[Read more after the break]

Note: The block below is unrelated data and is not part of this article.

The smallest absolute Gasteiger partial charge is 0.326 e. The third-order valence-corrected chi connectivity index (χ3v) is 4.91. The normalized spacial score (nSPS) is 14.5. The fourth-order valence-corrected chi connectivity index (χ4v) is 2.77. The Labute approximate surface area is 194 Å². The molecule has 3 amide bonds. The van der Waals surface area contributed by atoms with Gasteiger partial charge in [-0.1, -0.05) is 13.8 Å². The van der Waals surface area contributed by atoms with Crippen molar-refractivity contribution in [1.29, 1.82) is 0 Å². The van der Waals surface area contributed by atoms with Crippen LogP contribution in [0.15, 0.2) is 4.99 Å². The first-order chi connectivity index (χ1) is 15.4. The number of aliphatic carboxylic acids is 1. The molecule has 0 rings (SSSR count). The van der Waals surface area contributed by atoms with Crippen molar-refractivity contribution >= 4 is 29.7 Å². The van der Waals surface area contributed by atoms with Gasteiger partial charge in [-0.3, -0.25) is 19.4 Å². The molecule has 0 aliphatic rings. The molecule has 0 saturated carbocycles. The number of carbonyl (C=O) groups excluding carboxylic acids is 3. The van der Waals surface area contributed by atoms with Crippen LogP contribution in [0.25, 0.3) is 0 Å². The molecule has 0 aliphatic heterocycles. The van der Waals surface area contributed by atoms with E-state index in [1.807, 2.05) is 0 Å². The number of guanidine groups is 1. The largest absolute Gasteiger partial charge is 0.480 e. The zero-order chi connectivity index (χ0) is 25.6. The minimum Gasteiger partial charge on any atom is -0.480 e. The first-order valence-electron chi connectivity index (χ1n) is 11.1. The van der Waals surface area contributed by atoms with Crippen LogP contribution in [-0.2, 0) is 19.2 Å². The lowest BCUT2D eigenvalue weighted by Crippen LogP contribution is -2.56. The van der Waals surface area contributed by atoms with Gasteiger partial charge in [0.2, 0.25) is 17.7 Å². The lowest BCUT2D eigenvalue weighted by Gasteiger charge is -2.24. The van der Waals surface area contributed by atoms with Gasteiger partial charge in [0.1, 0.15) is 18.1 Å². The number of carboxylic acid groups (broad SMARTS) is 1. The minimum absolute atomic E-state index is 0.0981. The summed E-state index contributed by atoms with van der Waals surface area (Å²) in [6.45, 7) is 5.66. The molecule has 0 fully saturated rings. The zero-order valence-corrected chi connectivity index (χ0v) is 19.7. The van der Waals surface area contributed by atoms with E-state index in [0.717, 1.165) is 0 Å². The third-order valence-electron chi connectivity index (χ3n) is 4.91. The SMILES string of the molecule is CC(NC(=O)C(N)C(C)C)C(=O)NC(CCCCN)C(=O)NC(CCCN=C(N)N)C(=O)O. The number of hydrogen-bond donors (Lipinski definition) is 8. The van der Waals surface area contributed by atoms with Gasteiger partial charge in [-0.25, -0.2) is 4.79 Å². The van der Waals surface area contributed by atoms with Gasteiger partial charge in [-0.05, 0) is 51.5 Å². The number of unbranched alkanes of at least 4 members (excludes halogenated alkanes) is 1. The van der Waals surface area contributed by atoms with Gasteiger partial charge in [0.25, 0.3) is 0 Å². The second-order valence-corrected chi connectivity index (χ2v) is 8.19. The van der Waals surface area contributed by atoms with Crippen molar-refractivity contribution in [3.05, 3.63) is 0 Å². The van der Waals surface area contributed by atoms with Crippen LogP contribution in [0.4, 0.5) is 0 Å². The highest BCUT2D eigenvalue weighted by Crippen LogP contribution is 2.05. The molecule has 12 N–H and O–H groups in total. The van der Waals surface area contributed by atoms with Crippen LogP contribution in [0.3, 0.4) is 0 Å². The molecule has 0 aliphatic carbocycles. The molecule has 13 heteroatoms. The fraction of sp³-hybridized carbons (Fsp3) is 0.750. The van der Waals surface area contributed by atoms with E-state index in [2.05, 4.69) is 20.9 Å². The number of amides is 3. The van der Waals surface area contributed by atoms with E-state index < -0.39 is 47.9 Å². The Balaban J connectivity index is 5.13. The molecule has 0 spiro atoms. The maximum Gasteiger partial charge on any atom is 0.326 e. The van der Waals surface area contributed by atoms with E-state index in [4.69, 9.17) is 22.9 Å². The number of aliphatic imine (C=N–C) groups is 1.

Special Exits is an excellent argument on behalf of comic narratives because it uses elements of the form to deliver a message that would be less potent or memorable written only in sentences and dialogue. Instead, Farmer takes advantage of slow, unfolding scenes of her ailing stepmother to illuminate details of the state of their home, or the affection their cat Ching lavishes on the two old people but withholds from Laura (a gag of a struggle that continues to the very last pages of the book). In a short interlude when we watch the couple wait out the Rodney King riots from inside their home for four days, the only clue about how near the danger lurks appears in bullet holes Farmer draws in one panel. And no one ever needs to say that Rachel has begun to fail. In the middle of the book her face and body begin to look more and more gaunt. This disintegration continues visually until her death. Especially penetrating is Farmer’s ability to capture one sense which escapes most comic artists: smell. If you’ve spent any time in Laura’s role, with elderly loved ones, Farmer’s odor lines will immediately remind you of the smells that might have first made you queasy -- the armpits and bodily folds made up of old skin, the scalp that stops getting frequent washes, the bad breath.